Jan. 28, 2022 | The Utah state legislature is currently considering a bill that would abolish the state’s death penalty. House Bill 147 ("Death Penalty Modifications") is sponsored by Rep. Lowry Snow (R) and Sen. Daniel McCay (R).
Utah’s short legislative session is only 45 days, and ends on March 4. Because of this, the bill is expected to move quickly. While there are no hearings scheduled yet, HB 147 has moved from the Rules Committee where it was first introduced to the Law Enforcement and Criminal Justice Committee for consideration.
The abolition bill has been championed not only by legislators, but family members of murder victims. One of these advocates is Sharon Wright Weeks, whose sister, Brenda, and niece, Erica, were murdered in 1984 in American Fork, Utah.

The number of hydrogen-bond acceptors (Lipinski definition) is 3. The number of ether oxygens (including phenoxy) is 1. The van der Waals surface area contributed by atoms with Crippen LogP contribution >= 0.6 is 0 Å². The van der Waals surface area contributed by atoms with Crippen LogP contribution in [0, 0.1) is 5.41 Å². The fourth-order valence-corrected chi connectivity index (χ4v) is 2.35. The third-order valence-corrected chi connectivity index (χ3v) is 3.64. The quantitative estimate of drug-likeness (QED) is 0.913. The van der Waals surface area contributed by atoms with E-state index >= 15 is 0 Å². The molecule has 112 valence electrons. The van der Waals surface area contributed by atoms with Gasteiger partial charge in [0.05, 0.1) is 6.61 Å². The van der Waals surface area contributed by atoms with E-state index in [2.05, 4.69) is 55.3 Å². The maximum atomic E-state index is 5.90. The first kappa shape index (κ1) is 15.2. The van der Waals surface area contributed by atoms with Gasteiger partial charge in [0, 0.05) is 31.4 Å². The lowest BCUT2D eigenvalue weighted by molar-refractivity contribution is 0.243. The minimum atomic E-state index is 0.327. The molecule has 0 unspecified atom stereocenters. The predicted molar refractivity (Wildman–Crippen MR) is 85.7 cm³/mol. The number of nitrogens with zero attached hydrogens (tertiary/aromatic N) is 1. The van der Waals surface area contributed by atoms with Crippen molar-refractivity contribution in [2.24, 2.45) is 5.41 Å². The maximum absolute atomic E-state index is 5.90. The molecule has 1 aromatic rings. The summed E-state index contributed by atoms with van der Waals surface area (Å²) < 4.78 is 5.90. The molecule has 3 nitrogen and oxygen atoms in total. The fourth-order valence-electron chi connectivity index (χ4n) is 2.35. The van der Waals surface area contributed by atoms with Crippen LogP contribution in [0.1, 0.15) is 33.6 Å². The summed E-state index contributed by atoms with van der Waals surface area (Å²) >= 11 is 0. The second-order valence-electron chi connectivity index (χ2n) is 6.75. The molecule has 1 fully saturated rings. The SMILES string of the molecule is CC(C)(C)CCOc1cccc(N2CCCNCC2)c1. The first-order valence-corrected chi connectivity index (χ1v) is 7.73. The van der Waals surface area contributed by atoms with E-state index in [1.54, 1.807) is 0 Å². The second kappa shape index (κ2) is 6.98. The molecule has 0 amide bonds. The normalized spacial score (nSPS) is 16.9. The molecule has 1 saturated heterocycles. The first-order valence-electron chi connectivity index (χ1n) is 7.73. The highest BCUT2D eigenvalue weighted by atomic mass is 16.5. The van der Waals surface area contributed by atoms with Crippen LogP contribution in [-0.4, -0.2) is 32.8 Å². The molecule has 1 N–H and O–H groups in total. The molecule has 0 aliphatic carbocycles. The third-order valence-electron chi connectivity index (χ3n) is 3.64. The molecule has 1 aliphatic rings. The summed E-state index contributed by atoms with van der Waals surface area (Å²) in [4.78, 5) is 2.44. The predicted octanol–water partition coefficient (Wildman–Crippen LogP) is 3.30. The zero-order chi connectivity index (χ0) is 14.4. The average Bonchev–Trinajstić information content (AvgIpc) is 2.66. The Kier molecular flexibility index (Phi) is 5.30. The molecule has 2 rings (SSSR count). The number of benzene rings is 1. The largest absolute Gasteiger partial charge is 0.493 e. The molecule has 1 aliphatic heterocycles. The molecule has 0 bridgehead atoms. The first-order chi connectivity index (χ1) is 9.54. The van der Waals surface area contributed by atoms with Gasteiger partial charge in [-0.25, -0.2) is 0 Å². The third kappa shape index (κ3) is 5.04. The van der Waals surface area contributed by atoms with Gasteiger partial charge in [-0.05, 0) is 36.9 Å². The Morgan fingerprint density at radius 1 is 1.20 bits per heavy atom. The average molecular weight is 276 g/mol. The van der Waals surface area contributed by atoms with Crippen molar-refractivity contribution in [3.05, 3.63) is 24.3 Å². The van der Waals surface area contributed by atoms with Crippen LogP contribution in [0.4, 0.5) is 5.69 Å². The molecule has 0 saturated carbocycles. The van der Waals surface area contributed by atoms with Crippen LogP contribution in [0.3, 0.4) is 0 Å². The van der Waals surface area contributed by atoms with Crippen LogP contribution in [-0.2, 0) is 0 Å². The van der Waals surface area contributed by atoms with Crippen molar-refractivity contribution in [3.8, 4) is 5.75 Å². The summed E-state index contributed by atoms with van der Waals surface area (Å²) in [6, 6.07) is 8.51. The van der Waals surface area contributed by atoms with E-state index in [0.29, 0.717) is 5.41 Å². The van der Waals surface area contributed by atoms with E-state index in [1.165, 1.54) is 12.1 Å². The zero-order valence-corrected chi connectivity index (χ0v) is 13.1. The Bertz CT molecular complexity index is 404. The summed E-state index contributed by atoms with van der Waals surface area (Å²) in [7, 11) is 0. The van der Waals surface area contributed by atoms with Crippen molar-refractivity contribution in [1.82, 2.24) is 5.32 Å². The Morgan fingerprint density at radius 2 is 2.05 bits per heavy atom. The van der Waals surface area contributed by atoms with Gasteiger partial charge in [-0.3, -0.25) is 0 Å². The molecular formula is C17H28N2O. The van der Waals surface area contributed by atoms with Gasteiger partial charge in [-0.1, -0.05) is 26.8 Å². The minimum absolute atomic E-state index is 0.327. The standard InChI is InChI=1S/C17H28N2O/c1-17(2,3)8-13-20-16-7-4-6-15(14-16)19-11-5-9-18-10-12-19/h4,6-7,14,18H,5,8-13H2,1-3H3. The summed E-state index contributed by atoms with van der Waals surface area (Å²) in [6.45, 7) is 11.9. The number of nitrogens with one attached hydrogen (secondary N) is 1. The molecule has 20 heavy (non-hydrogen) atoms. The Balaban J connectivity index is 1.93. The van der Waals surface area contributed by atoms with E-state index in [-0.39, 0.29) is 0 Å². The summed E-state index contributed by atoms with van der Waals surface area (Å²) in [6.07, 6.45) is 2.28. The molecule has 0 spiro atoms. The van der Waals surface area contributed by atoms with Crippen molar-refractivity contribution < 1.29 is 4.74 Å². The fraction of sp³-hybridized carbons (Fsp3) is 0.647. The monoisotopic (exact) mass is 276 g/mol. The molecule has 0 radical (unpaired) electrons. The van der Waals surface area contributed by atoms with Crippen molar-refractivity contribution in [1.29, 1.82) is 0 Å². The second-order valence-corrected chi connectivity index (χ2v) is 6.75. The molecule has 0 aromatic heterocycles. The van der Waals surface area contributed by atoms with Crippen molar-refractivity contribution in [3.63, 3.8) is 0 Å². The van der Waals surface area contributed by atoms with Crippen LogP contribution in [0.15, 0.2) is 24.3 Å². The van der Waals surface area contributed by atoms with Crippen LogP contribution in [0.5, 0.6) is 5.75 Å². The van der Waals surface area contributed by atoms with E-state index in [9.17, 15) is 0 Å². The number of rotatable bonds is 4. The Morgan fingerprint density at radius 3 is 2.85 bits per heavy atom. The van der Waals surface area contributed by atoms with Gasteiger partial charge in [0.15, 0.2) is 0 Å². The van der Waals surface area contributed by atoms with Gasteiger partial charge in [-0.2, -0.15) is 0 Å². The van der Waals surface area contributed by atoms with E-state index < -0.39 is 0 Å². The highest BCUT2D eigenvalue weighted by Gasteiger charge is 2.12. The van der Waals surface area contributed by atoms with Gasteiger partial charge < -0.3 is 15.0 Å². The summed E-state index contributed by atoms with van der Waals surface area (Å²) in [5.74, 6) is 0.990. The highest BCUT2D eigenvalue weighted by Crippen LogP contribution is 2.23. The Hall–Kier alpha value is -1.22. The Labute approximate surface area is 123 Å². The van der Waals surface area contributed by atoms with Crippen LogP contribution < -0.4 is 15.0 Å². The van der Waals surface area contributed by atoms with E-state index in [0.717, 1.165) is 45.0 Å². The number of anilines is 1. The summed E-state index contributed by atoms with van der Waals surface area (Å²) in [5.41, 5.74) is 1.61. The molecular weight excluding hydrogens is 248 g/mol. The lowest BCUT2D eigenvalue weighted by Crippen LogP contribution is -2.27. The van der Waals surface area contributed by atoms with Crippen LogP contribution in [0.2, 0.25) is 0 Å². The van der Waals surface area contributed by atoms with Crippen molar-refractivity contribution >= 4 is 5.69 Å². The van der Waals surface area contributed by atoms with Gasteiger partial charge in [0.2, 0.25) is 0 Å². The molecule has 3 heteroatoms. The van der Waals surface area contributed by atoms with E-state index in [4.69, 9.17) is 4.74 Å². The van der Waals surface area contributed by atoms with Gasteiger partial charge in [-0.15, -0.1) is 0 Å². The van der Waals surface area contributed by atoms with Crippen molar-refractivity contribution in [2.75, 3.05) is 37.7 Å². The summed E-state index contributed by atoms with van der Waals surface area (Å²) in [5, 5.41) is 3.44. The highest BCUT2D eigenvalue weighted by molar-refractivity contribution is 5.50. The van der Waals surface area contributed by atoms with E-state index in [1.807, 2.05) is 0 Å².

After suffering this horrific loss, Weeks’ family found themselves being dragged through a high-profile death penalty trial, followed by decades of appeals. She describes it as “being revictimized over and over and over again.”
Weeks recently appeared on a Catholic Mobilizing Network webinar about Utah’s pending abolition bid alongside Utah prosecutor and former death penalty supporter Creighton Horton. A recording of the webinar is available below.
About Utah’s Death Penalty
Utah hasn’t executed anyone in over a decade, since taking the life of Ronnie Lee Gardner on June 18, 2010 by firing squad. There are seven men currently incarcerated on the state’s death row.
A 2017 report by the Utah Commission on Criminal and Juvenile Justice revealed that Utah spent almost $40 million between 1997 and 2016 on death penalty-eligible cases. Only two of these 165 cases actually resulted in a death sentence.
Building a Culture of Life in Utah
In a recent op-ed in the Salt Lake Tribune, Bishop Oscar Solis of Salt Lake City affirmed the abolition effort in Utah, saying “Repealing the death penalty in Utah is a critical step to building a deeper culture of life across our state.”